Guided Trips

FISHING REPORT AND SYNOPSIS: 01/22/2020

High flows continue across the area but trends are definitely down. A recent cold snap broke the ongoing heatwave so fishing in the mountains has slowed dramatically. Right on schedule, some of our tailwaters should begin returning to more normal flows for this time of year meaning float trips are certainly possible.

For the Smokies, a warming trend should commence as we go into next week. By mid week the fishing should be decent before the next cold front returns us back to winter again. On warmer days, look for midges and possibly winter stoneflies hatching. Some blue-winged olives will be possible on foul weather days as we head towards February. The best fishing is still a few weeks out, but no longer feels like an eternity. Expect good spring hatches to start in late February or early March with blue quills and quill gordons along with little black caddis and early brown and black stones. By April, things will be settling down with the pinnacle of spring fishing usually happening from mid April through the month of May.

On our area tailwaters, high water continues to be the story. The Caney Fork still has at least a couple of weeks of high flows and that is assuming we don't get any more heavy rainfall. This time of year, that is asking a lot. The high water is good for one thing, however. Shad. Yes, the cold months are prime time to try and hit the famed shad kill and catch a monster brown trout. Same thing goes for the Clinch.

Speaking of the Clinch, the good news is that flows are scheduled to begin dropping tomorrow. A steady two generators will feel like low water after the recent period of two generators plus sluicing. Two generators opens up some nymphing possibilities in addition to our favorite winter pastime, stripping streamers for monsters.

The musky streams are settling into fine shape and will be an option moving forward as well. Remember that bouts of high water will get them stained or even muddy for a few days, but as flows come down the fishing should pick back up.

Photo of the Month: Starting the Year Off Right

Photo of the Month: Starting the Year Off Right

Wednesday, December 22, 2010

Went Fishing, Got Cold, Caught a Few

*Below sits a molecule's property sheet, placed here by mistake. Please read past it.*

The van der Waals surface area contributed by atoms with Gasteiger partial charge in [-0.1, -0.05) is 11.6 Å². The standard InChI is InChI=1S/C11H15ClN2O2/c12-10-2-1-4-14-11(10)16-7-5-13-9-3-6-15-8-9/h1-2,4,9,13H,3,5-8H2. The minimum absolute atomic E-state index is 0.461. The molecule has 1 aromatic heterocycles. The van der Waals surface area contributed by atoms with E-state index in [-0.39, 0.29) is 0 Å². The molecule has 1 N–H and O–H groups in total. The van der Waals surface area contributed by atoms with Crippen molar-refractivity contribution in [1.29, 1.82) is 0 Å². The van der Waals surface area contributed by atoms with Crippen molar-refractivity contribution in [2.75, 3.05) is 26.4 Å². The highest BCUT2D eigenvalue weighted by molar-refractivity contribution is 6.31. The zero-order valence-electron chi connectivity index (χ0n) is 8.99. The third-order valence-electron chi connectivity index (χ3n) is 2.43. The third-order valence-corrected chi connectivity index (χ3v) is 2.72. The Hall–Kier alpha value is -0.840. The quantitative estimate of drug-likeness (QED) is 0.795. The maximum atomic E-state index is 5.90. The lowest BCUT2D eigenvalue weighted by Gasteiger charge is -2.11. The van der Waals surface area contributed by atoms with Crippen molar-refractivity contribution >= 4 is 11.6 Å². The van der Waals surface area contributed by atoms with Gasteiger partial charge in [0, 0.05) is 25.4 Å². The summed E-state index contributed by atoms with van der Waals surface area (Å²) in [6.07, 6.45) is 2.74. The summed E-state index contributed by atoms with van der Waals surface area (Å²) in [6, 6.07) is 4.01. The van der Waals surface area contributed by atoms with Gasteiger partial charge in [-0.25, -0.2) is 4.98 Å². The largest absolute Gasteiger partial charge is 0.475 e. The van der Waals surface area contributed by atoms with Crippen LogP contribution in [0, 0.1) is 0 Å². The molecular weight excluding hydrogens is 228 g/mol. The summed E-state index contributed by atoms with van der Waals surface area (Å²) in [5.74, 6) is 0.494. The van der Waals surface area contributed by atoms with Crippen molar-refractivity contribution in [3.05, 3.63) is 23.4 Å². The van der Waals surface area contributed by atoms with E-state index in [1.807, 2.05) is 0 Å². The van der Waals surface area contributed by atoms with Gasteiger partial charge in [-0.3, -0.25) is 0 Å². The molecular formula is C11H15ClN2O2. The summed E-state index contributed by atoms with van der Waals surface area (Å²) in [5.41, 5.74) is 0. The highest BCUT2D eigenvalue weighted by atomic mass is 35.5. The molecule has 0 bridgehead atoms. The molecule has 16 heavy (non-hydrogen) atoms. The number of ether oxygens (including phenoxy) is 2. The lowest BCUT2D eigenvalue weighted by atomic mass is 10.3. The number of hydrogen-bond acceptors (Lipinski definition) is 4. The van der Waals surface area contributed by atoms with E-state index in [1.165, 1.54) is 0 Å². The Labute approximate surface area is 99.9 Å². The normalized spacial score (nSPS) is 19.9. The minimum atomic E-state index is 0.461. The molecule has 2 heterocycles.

Some people quit fishing through the cold months of the year, and that's just fine with me.  Getting out on the stream with little to no competition is a special experience, especially somewhere like the Smoky Mountains.  After the mad days of spring, summer, and fall, wandering up and down Little River and maybe seeing two other anglers is a refreshing change of pace. 

Yesterday, I headed for the mountains to meet my buddy Travis from the Fishing Fanatic.  We try to fish a few times a year, but often getting our schedules to match up can be a little tricky.  Despite the cold weather, we decided to fish no matter what.  Our original plan involved the South Holston but TVA's generation schedule has been a little strange to say the least.  Plan B was to head for the freestone streams of the Smokies.

After exploring our options, we finally settled on a good pool that always has a few willing fish.  A smattering of midges were hatching so I suggested to Travis that he start out with some type of nymph (preferably a stonefly) and a midge as a dropper.  From a good vantage point above the water, everything appeared to be completely dead at first glance.  However, our patience was rewarded and we soon saw fish moving around on the bottom.  The water was frigid but fish still have to eat, and they were moving around quite a bit.

Travis completed his setup with some split shot and moved into position while I stayed put so I could spot fish.  After a few casts, he was getting a perfect drift each time.  Eventually the inevitable happened and his indicator dove under.  Soon a beautiful wild rainbow was brought to hand, and I snapped a quick picture to prove we really did go fishing.  Some people have a hard time believing that I fish in such weather so pictures are always helpful.


We fished that pool awhile longer with Travis catching some more fish.  Finally we decided to head downstream to try another spot or two.  I picked up a nice rainbow at another favorite spot before we called it a day.  For as much time as we were out, neither of us actually fished a ton.  We both spent a good amount of time looking for nicer fish.  None of the better fish we saw were in a good spot to fish to so we left them without harassing them. 

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